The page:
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“Guns and Suicide” article and Comments: What about the anger?

Allan Schwartz, LCSW, Ph.D. was in private practice for more than thirty years. He is a Licensed Clinical Social Worker in the states ...Read More

On April 14, 2007 I posted an article about the results of a Harvard study that showed the direct connection between gun ownership and the likelihood of committing suicide. There are many comments about that posting. The posting and commentaries can be found by clicking on this link:

https://www.mentalhelp.net/blogs/guns-and-suicide/

What has impressed me about many of the recent commentaries is the pain and grief that people feel in reaction to the loss of friends or family to suicide. While that reaction is understandable and I have a great deal of sympathy for the people who suffered these losses, a question has lingered in my mind.

The lingering question I am referring to when reading the comments about the loss of loved ones to suicide is "where is their anger?"

It seems to me, as a mental health worker and a family man, that suicide is an extremely selfish and hostile act that is aimed at hurting others more than the self. In fact, I have know of cases of suicide where the act was committed in such a way that the body would be found by the entire family, including children. Surely, those who completed these suicides were aware of what they were doing and the harmful effects that the discovery of their body would have on everyone concerned.

Please do not misunderstand. I am not suggesting that depressed and hopeless people should find more thoughtful ways of ending their lives. That is ridiculous. What I am saying is that committing suicide is an extremely self centered act, regardless of how it is arranged, that is guaranteed to leave friends and relatives shocked and dismayed. It is also hopeless because it is completely final. There is no way to address issues and fix problems once someone has killed themselves.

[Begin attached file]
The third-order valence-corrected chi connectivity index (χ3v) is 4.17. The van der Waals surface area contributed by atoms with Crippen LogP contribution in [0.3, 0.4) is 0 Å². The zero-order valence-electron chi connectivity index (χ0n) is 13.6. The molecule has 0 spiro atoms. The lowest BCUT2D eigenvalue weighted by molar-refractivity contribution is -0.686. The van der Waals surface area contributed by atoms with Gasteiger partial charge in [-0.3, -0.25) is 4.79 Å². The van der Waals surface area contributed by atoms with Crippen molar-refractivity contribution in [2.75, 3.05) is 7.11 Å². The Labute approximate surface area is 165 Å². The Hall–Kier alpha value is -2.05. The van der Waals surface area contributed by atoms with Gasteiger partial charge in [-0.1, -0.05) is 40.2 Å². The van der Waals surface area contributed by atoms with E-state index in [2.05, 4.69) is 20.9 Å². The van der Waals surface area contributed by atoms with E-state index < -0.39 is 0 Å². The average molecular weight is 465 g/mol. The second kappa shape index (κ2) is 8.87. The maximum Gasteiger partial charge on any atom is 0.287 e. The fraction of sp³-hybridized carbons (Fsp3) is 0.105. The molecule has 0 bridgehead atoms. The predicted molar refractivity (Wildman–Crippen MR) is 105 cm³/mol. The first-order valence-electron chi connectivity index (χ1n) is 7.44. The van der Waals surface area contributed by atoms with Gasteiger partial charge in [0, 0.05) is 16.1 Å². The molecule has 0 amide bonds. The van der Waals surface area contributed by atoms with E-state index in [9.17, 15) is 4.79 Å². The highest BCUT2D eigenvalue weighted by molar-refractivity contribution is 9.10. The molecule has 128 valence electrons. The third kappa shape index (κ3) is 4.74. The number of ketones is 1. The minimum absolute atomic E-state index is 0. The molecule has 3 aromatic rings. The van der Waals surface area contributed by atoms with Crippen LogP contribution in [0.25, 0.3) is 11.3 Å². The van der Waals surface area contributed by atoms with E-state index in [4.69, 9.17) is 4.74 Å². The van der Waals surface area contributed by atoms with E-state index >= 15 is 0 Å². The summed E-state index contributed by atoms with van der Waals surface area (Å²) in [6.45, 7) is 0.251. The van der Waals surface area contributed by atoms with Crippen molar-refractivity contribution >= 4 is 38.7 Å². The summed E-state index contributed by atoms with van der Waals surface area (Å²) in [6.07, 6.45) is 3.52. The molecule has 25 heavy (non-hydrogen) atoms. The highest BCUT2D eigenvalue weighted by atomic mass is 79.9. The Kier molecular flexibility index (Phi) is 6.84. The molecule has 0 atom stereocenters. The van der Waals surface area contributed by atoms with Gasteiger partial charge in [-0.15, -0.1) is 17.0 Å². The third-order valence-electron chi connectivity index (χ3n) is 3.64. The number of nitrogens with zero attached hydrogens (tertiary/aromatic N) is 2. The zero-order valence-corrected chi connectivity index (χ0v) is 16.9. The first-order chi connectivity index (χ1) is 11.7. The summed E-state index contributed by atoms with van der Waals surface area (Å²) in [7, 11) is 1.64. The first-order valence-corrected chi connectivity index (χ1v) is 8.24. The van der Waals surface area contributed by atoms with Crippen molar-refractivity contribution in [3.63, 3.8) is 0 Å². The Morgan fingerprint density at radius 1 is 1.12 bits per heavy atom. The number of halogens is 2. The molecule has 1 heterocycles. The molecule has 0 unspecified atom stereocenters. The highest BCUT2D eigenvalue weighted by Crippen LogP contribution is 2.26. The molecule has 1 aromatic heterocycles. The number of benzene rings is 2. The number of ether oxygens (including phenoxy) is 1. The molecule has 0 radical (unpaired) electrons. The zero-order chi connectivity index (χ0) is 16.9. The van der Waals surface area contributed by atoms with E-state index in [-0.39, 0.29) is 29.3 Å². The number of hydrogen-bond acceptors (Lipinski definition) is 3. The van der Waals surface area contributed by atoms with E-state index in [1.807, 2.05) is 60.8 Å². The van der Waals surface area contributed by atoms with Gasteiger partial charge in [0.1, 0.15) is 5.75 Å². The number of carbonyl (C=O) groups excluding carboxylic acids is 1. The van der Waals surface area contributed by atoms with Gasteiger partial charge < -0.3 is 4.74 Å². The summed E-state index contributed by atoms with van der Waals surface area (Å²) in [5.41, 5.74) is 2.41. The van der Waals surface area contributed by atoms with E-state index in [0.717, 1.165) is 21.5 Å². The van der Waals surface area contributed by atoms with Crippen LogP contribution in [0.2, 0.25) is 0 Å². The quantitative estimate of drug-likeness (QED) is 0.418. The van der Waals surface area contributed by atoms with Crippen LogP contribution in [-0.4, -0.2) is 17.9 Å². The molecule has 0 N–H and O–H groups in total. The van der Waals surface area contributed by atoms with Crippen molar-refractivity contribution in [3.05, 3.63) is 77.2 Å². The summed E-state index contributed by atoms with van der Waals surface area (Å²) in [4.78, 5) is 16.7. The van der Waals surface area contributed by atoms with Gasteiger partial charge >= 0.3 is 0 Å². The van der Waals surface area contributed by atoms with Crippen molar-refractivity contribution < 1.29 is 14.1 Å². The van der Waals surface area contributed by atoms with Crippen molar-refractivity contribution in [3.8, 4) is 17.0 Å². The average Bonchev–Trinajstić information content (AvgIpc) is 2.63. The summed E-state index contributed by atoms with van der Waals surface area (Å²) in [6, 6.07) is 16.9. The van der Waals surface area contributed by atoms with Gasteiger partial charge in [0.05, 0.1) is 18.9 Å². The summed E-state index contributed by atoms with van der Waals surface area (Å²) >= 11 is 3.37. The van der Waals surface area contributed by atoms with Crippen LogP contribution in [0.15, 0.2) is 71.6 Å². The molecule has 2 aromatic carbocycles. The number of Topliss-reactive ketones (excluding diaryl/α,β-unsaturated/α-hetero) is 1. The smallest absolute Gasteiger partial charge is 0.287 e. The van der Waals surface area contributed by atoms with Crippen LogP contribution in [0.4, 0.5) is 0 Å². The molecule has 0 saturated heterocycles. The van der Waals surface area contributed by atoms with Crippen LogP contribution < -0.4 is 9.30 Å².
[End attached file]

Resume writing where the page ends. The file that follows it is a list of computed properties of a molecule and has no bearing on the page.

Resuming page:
There is no question that those who attempt suicide as well as those who complete it are filled with black depression, despair, hopelessness and great emotional pain. But, as the old saying goes, "where there is life, there is hope." This is something I firmly believe. Over the years of my work I have seen people emerge from the darkest depressions and the darkest points in their lives into full functioning and happy people. There is one thing that is always true about depression: if you wait, you will feel better because it often does pass. Better yet, if you reach out for help, it will be provided. Today more than ever, there is real help for those who suffer the worst of depressions.

For the loved ones who lose a person to suicide, I want to remind you that, along with feeling loss and grief, it is perfectly O.K. to have and express feelings of anger as well.

To those who may be thinking about suicide, please go for help and do not keep your feelings to yourself.

If you know someone who is contemplating suicide, speak to them, bring them to the emergency room, call 911, do anything and everything to prevent it from happening. For everyone, there is the suicide hot line that can be called, as well.

Your comments are welcome.

Allan N. Schwartz, PhD

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